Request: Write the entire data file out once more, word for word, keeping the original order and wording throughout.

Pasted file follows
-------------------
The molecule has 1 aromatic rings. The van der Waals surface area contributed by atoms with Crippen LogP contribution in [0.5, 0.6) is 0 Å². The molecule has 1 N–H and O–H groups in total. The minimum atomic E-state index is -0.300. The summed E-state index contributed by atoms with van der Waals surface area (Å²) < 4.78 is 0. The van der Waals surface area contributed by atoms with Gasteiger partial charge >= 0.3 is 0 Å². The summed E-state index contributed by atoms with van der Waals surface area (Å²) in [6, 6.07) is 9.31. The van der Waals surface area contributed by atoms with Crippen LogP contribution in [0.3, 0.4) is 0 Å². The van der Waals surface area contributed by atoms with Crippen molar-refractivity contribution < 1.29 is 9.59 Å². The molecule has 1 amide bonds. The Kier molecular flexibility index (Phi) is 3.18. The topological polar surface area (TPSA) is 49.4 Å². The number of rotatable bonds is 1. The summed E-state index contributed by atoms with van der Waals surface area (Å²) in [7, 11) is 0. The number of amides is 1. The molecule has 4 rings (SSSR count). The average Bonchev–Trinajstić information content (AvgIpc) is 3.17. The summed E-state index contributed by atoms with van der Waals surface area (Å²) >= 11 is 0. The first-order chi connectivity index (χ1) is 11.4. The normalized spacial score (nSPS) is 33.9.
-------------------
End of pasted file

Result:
The molecule has 1 aromatic rings. The van der Waals surface area contributed by atoms with Crippen LogP contribution in [0.5, 0.6) is 0 Å². The molecule has 1 N–H and O–H groups in total. The minimum atomic E-state index is -0.300. The summed E-state index contributed by atoms with van der Waals surface area (Å²) < 4.78 is 0. The van der Waals surface area contributed by atoms with Gasteiger partial charge >= 0.3 is 0 Å². The summed E-state index contributed by atoms with van der Waals surface area (Å²) in [6, 6.07) is 9.31. The van der Waals surface area contributed by atoms with Crippen LogP contribution in [0.3, 0.4) is 0 Å². The van der Waals surface area contributed by atoms with Crippen molar-refractivity contribution < 1.29 is 9.59 Å². The molecule has 1 amide bonds. The Kier molecular flexibility index (Phi) is 3.18. The topological polar surface area (TPSA) is 49.4 Å². The number of rotatable bonds is 1. The summed E-state index contributed by atoms with van der Waals surface area (Å²) in [7, 11) is 0. The number of amides is 1. The molecule has 4 rings (SSSR count). The average Bonchev–Trinajstić information content (AvgIpc) is 3.17. The summed E-state index contributed by atoms with van der Waals surface area (Å²) >= 11 is 0. The first-order chi connectivity index (χ1) is 11.4. The normalized spacial score (nSPS) is 33.9.